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Budget Guide 2013: Washington, DC


All eyes have been on Washington, D.C., over the past year, and it's not just because the historic city happens to be our nation's capital. From the 57th presidential inauguration to fiscal cliff drama, much of the media attention has focused on the city's overspending and excess.

What most don't see is the vibrant mix of neighborhoods and ever-expanding web of restaurants, hotels and cultural attractions that make Washington a budget capital – not just a power broker's destination. From new extended-stay hotel options to recently unveiled monuments and more than a dozen free museums, Washington, D.C., has more than its fair share of budget-friendly reasons to visit.

While Washington may still, in some ways, live up to its wonky, politically-savvy-yet-fashionably-challenged reputation, the city has spent the past decade and, most notably, its past few years coming into its own, forging a path that quickly puts this East Coast gem on par or ahead of Chicago, Boston or Atlanta for your next vacation destination.


Hotels

Before we venture into specifics, it's worth noting that for the true budget seekers, staying just outside the city, but inside the Beltway, is often much more affordable than D.C. proper, and still accessible via Metro and just a 10- to 15-minute ride away from downtown. Neighborhoods like Arlington (Virginia) or Bethesda (Maryland) can be much more reasonably priced. But if a Washington, D.C., address is your priority, consider the following.

Avenue Suites: Part of a small group of boutique properties in the Washington area, this new extended-stay property offers the advantages of apartment-like living in the heart of the city's Foggy Bottom neighborhood. Simple and clean lines give the property a timeless appeal, while photographs of Hollywood elite lend a touch of glam. Walkable to Georgetown shopping and dining, and yet still metro-accessible, this property is an ideal choice for those looking to stay more than a night or two.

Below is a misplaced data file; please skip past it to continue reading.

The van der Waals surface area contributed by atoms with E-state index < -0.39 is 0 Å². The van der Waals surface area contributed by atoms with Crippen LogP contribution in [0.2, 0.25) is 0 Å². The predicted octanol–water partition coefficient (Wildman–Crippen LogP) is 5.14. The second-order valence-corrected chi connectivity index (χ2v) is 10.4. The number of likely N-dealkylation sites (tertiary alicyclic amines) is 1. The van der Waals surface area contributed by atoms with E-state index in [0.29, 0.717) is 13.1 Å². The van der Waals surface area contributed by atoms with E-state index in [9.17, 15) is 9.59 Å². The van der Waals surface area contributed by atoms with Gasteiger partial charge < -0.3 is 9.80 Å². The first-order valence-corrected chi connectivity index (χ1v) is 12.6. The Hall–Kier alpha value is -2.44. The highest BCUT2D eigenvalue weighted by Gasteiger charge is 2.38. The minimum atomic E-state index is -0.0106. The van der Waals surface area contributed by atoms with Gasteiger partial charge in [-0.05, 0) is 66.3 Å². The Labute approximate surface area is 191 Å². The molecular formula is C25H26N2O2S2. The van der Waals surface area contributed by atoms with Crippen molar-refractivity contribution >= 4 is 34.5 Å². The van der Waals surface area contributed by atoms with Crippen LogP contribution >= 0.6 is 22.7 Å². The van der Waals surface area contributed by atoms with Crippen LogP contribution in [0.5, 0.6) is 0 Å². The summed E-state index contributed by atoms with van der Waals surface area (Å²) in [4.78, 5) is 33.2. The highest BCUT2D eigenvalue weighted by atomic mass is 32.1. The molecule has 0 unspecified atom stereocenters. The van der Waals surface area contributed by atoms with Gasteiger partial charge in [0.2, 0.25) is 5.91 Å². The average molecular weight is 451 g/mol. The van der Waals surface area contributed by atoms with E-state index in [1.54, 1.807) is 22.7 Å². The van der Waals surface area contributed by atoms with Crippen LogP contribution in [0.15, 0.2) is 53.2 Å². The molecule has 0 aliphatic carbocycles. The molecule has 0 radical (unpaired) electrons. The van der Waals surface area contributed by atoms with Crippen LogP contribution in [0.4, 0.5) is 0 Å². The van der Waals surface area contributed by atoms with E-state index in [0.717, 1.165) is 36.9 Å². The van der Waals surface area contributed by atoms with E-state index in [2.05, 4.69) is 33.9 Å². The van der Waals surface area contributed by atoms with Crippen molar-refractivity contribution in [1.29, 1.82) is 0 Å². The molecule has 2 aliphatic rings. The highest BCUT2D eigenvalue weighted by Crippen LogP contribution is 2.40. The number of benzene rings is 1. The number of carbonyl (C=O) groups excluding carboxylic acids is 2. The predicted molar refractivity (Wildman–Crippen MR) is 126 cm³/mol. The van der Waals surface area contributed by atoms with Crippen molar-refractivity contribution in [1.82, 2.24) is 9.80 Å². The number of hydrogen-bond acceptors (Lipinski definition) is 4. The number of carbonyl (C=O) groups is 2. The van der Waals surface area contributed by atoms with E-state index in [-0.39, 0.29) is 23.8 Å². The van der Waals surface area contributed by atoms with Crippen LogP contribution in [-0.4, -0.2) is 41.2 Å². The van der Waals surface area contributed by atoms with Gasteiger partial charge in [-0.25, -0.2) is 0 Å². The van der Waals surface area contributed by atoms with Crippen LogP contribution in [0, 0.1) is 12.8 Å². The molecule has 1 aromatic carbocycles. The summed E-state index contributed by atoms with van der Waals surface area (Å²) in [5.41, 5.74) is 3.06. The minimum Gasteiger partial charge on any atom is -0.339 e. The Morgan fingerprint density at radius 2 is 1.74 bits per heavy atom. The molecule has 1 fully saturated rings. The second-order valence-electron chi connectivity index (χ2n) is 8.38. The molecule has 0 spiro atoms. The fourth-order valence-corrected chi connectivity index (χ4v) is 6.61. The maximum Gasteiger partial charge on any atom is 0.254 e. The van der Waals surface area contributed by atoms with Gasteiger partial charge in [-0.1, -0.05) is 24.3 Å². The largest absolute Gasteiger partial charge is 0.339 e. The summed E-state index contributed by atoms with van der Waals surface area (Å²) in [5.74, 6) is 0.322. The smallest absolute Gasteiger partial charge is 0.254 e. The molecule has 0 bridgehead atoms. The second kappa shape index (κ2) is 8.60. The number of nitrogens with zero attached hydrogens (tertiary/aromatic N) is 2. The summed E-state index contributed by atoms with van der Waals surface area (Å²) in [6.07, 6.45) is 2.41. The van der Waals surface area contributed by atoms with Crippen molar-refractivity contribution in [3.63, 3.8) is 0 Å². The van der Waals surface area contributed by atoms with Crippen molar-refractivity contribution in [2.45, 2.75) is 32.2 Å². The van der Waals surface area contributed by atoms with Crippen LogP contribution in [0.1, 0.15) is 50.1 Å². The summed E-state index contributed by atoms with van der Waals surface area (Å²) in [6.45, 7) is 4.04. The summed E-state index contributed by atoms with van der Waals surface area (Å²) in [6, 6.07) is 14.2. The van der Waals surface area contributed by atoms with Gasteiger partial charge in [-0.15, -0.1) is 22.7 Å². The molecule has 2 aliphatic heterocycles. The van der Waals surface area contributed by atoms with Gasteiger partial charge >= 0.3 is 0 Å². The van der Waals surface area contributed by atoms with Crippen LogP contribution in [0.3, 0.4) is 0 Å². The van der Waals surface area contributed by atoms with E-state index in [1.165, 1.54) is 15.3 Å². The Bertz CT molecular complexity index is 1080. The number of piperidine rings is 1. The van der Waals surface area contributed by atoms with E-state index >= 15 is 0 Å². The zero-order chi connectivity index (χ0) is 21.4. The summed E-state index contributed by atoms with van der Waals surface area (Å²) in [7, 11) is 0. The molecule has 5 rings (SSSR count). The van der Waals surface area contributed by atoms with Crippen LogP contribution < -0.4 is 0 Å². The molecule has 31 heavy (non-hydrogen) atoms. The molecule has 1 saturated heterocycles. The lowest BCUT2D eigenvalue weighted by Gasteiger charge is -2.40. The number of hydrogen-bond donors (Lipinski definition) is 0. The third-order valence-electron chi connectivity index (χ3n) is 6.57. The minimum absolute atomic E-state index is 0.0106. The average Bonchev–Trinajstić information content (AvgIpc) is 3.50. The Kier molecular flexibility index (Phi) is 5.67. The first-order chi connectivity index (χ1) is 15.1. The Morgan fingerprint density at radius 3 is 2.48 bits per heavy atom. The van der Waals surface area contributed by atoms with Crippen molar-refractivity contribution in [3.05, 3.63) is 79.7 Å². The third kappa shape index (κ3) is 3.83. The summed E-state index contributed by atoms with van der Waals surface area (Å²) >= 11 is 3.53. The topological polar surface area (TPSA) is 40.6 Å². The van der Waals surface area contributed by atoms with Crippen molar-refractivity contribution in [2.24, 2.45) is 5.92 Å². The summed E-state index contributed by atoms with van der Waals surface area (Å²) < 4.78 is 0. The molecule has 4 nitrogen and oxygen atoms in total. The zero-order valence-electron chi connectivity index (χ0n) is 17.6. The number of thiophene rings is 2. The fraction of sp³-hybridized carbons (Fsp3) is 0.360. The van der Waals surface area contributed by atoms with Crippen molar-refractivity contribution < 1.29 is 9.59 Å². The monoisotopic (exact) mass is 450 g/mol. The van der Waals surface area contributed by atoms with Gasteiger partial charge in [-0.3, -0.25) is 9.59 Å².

An extra perk? Generously sized suites (600-650 square feet) have separate bedrooms and living areas, full kitchens and gratis Wi-Fi. They'll even stock your fridge if you request it! Of course, it doesn't hurt that the attached A Bar + Kitchen is one of the city's more popular new spots for happy hour.
Avenuesuites.com 2500 Pennsylvania Ave.

Kimpton Hotels: If you're going to attempt a budget-friendly trip, choose a hotel with a wide variety of value-added amenities. From complimentary in-room pet visitors in the form of goldfish to "Wine Down Hour" or a morning cold pizza and Bloody Mary bar, Kimpton's dozen-plus D.C.-area properties are some of the city's best budget accommodations. This boutique brand offers more than 50 hotels nationwide, but features a strong concentration in Washington, with many offering weekend rates starting at around $100.

These properties are as well-loved by locals as they are by guests, due in part to their affiliated restaurants that make up some of the city's most popular tables, including Urbana in Dupont Circle's Hotel Palomar, Poste in the Hotel Monaco D.C. or Jackson 20 in the Monaco Alexandria. Of course, cheeky in-room add-ons like leopard- and zebra-print robes don't hurt the brand's lighthearted but upscale rep either.
Kimptonhotels.com


Eat and Drink